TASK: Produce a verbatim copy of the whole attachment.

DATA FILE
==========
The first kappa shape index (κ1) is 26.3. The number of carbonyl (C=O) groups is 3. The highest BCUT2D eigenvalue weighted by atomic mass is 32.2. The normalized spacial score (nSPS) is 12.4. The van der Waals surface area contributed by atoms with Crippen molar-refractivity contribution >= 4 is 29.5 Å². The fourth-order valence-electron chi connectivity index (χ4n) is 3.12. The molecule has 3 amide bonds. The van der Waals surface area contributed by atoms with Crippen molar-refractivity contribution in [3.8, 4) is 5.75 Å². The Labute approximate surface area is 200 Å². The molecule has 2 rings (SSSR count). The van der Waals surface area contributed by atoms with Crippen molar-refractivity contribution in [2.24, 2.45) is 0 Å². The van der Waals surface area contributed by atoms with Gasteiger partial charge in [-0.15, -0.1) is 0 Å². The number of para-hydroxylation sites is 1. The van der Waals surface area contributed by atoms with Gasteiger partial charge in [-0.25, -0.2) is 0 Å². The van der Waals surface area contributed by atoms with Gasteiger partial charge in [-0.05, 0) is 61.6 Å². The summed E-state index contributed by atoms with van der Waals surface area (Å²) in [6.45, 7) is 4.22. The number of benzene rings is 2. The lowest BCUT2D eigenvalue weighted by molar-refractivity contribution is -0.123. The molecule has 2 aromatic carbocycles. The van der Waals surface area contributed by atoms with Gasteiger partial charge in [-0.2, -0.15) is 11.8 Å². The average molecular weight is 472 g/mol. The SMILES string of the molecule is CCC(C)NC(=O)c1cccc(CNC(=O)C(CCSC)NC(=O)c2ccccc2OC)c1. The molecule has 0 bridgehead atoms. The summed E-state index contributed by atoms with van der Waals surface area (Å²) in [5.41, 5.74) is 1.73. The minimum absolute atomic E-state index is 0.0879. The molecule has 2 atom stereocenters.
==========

The first kappa shape index (κ1) is 26.3. The number of carbonyl (C=O) groups is 3. The highest BCUT2D eigenvalue weighted by atomic mass is 32.2. The normalized spacial score (nSPS) is 12.4. The van der Waals surface area contributed by atoms with Crippen molar-refractivity contribution >= 4 is 29.5 Å². The fourth-order valence-electron chi connectivity index (χ4n) is 3.12. The molecule has 3 amide bonds. The van der Waals surface area contributed by atoms with Crippen molar-refractivity contribution in [3.8, 4) is 5.75 Å². The Labute approximate surface area is 200 Å². The molecule has 2 rings (SSSR count). The van der Waals surface area contributed by atoms with Crippen molar-refractivity contribution in [2.24, 2.45) is 0 Å². The van der Waals surface area contributed by atoms with Gasteiger partial charge in [-0.15, -0.1) is 0 Å². The number of para-hydroxylation sites is 1. The van der Waals surface area contributed by atoms with Gasteiger partial charge in [-0.25, -0.2) is 0 Å². The van der Waals surface area contributed by atoms with Gasteiger partial charge in [-0.05, 0) is 61.6 Å². The summed E-state index contributed by atoms with van der Waals surface area (Å²) in [6.45, 7) is 4.22. The number of benzene rings is 2. The lowest BCUT2D eigenvalue weighted by molar-refractivity contribution is -0.123. The molecule has 2 aromatic carbocycles. The van der Waals surface area contributed by atoms with Gasteiger partial charge in [-0.2, -0.15) is 11.8 Å². The average molecular weight is 472 g/mol. The SMILES string of the molecule is CCC(C)NC(=O)c1cccc(CNC(=O)C(CCSC)NC(=O)c2ccccc2OC)c1. The molecule has 0 bridgehead atoms. The summed E-state index contributed by atoms with van der Waals surface area (Å²) in [5.41, 5.74) is 1.73. The minimum absolute atomic E-state index is 0.0879. The molecule has 2 atom stereocenters.